There it is again that word peace, when we have peace with God, our lives will be different, they will have a much greater sense of God, of goodness and righteousness. Now, that sounds wonderful but I guess I have to say that it still feels a little amorphic, you know a little generic and vague.
It is sometimes helpful to draw on other scriptures to understand the ones we are reading, so this morning, I would like to remind us of John 14:23-27
"Jesus answered him, "Those who love me will keep my word,and my Father will love them, and we will come to them and make our home with them. Whoever does not love me does not keep my words, and the word that you hear is not mine but is from the Father who sent me.
"I have said these things to you while I am still with you. But the Advocate, the Holy Spirit, whom the Father will send in my name, will teach you everything and remind you of all that I have said to you. Peace I leave with you; my peace I give to you. I do not give to you as the world gives. Do not let your hearts be troubled, and do not let them be afraid."
So, this is an internal peace that is based in our understanding of our relationship with the Lord. It is dependent on our relationship with the Holy Spirit. "the Holy Spirit, whom the Father will send in my name, will teach you everything and remind you of all that I have said to you."
We read in our Gospel lesson, from Mark, this morning about the work and purpose of messengers. Just as God sent John the Baptist, and all the other prophets, ahead of Jesus to proclaim his coming, so Jesus has gifted us with the Holy Spirit.
John proclaimed a Baptism of repentance and the people responded by being drawn to him and seeking baptism. We too have the gift of the Holy Spirit which draws us to the Lord and we seek Baptism in the fullness of God's work in our lives.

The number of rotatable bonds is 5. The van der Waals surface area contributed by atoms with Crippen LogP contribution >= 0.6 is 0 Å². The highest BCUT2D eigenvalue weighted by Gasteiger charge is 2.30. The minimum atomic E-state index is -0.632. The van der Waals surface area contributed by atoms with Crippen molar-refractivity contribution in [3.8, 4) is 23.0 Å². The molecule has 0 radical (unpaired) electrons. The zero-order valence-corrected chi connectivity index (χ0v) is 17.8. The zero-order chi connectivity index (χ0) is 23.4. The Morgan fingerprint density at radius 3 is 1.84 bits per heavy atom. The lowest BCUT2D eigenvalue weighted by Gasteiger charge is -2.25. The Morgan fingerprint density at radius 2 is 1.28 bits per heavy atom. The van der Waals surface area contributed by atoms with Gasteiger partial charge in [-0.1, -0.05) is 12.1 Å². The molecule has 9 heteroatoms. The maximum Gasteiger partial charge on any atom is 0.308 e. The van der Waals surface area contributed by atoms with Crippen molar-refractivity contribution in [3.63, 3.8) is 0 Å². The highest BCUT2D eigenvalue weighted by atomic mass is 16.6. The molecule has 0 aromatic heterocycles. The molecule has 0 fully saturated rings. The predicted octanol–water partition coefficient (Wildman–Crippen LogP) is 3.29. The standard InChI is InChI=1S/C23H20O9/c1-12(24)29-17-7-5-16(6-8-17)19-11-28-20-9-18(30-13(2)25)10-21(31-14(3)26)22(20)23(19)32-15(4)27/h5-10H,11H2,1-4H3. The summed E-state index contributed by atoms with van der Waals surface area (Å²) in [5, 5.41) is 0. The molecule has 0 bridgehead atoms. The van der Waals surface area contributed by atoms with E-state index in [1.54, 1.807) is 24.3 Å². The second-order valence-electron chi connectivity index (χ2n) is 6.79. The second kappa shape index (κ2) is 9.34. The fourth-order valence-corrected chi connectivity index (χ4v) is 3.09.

We have the opportunity for a peace that resonates through us because we know where we stand with God, through Christ, and the Holy Spirit
But, we have to remember, that this is not just about us. That would make Christianity a self-centered and self-serving life. We need to remind ourselves, on a daily basis, that when we have experienced the peace "which passes all understanding" we will find ourselves compelled to share it.
One of the wonderful things about Christmas is the giving of gifts. We seek to find something to give to others that will bring them joy, that will lighten their life, and that will help them to understand how precious they are.
We have that kind of gift that we can give away to others every single day. We have the gift of peace, and we can share it with joyful abandon because know it will never run out.
To paraphrase what Jesus said: "Peace I give you; the peace of Christ I give to you. I do not give to you as the world gives. Do not let your hearts be troubled, and do not let them be afraid."
What a wonderful gift we have been given and what a great opportunity we have to share it with all of those around us. In a world crying out for peace, we have it in abundance.
So, we can say with confidence:
"The Peace of the Lord be always with you."
Bishops & Father Mike